Review by Frank Plowright
In some respects there’s now a comforting familiarity to these Parker adaptations. Richard Stark’s plots provide the surprises while the status quo is maintained by Darwyn Cooke’s accomplished cartooning and the IDW production team. As ever the stories are presented in hardback and produced in a combination of black, a single colour, and the cream of the paper stock for a stylish effect. Unlike the previous three adaptations, though, Slayground is among the later novels of Stark’s initial Parker productions, set five years after any of Cooke’s previous re-workings.
A factor contributing to Parker’s longevity as a character was Stark’s ability to vary his plots, and that’s apparent again here. The Score lovingly detailed the preparations for a heist in depth, before unfolding the results. Slayground‘s starting point is the getaway from another job. It doesn’t go to plan, and Parker takes refuge with the proceeds in a Buffalo funfair site closed for the winter. Climbing the gates, he witnesses two cops accepting an envelope, and is puzzled that there’s no immediate attempt to follow him into Funland. The reasons are clarified later, and despite making inventive preparations, Parker’s escape looks in doubt.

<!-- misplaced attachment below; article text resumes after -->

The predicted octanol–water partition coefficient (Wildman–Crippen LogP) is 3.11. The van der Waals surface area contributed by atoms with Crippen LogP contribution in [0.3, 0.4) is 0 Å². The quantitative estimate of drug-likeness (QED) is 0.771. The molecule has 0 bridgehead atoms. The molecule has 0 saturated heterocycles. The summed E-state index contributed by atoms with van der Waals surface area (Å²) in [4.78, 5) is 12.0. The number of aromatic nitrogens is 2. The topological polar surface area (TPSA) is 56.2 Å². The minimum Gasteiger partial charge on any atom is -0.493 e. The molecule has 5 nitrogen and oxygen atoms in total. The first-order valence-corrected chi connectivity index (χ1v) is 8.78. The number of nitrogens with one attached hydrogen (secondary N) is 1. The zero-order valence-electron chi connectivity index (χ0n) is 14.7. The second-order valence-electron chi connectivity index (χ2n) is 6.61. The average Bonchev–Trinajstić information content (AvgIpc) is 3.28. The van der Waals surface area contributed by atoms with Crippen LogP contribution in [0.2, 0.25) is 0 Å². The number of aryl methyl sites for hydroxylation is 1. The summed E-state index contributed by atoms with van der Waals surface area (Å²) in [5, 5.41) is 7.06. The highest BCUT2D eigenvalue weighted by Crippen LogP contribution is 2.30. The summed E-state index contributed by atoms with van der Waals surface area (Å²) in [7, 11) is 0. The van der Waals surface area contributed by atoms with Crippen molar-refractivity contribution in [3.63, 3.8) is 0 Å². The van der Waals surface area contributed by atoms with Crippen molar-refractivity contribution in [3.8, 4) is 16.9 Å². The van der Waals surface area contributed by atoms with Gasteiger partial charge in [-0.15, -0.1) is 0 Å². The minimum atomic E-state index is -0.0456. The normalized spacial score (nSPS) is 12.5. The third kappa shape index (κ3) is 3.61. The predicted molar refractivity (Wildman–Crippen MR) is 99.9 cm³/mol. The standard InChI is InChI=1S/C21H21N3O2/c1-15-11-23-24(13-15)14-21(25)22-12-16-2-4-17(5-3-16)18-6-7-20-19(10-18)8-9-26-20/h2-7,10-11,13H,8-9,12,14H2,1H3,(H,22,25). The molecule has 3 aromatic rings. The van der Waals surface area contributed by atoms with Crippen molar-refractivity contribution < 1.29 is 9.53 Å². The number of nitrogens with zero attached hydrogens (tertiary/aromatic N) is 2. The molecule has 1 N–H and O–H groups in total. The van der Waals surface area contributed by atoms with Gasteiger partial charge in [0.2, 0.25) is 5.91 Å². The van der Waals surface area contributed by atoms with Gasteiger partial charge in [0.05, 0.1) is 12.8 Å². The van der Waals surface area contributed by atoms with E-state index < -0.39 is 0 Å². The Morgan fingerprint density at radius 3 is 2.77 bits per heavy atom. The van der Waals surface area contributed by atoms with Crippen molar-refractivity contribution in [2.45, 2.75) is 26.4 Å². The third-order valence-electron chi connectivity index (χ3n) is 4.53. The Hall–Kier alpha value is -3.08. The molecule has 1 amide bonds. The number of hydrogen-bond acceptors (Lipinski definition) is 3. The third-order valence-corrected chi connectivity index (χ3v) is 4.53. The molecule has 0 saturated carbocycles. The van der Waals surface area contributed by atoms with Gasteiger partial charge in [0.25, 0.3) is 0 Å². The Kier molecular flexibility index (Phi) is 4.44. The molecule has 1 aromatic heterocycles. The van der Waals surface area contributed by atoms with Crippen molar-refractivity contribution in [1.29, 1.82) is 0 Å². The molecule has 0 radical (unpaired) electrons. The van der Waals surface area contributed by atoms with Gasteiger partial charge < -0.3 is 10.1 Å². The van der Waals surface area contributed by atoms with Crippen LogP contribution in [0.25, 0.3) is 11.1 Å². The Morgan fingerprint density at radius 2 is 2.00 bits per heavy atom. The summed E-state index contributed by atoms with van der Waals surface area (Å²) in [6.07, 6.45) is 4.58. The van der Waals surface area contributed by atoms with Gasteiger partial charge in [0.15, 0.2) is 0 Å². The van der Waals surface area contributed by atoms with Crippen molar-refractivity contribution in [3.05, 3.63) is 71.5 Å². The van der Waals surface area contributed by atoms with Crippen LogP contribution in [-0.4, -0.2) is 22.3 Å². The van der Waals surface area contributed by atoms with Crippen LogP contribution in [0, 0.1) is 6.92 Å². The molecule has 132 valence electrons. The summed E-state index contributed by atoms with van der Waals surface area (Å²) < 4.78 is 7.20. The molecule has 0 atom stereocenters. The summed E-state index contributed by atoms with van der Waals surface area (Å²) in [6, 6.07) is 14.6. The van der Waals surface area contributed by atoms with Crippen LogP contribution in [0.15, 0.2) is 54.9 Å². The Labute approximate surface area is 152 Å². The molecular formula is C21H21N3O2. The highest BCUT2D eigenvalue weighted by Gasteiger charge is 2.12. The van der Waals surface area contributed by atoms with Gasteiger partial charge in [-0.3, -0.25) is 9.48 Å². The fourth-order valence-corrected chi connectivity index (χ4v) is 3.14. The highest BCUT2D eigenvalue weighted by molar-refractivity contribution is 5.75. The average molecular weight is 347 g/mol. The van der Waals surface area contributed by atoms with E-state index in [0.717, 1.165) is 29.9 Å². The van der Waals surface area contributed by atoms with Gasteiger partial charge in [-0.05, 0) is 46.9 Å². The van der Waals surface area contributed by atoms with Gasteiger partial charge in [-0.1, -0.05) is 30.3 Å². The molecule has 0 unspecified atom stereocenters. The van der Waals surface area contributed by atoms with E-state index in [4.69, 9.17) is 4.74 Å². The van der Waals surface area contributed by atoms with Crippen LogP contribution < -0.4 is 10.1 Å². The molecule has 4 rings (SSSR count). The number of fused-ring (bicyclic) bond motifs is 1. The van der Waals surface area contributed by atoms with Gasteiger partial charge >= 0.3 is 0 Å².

Cooke’s run-down funfair is beautifully rendered as he realises the opportunities within Stark’s descriptions. As this is a relatively slim story, he even provides the funfair guide complete with foldout map, a charming extra.
So slim is the title story in fact, that there’s room for a bonus, an adaptation of what was published in novel form as The Seventh, but here re-titled ‘The 7eventh’. It’s a masterpiece of compressed storytelling, reducing the 168 pages of novel to eleven pages of comics without the narrative ever feeling as if it’s missing anything, and won an Eisner Award for Best Short Story in 2012.
For those inspired to investigate further, Slayground initially teams Parker with another of Stark’s criminal creations, Grofield. The first chapter of the original novel is repeated in the Grofield thriller The Blackbird, which relates how Grofield coped starting from the same set of circumstances. Grofield, incidentally, is now correctly named after Cooke presented him as Grofeld when inserting him into The Outfit.
The combination of Richard Stark and Darwyn Cooke is a hallmark of quality as far as crime graphic novels are concerned, and this is a fine addition to the canon.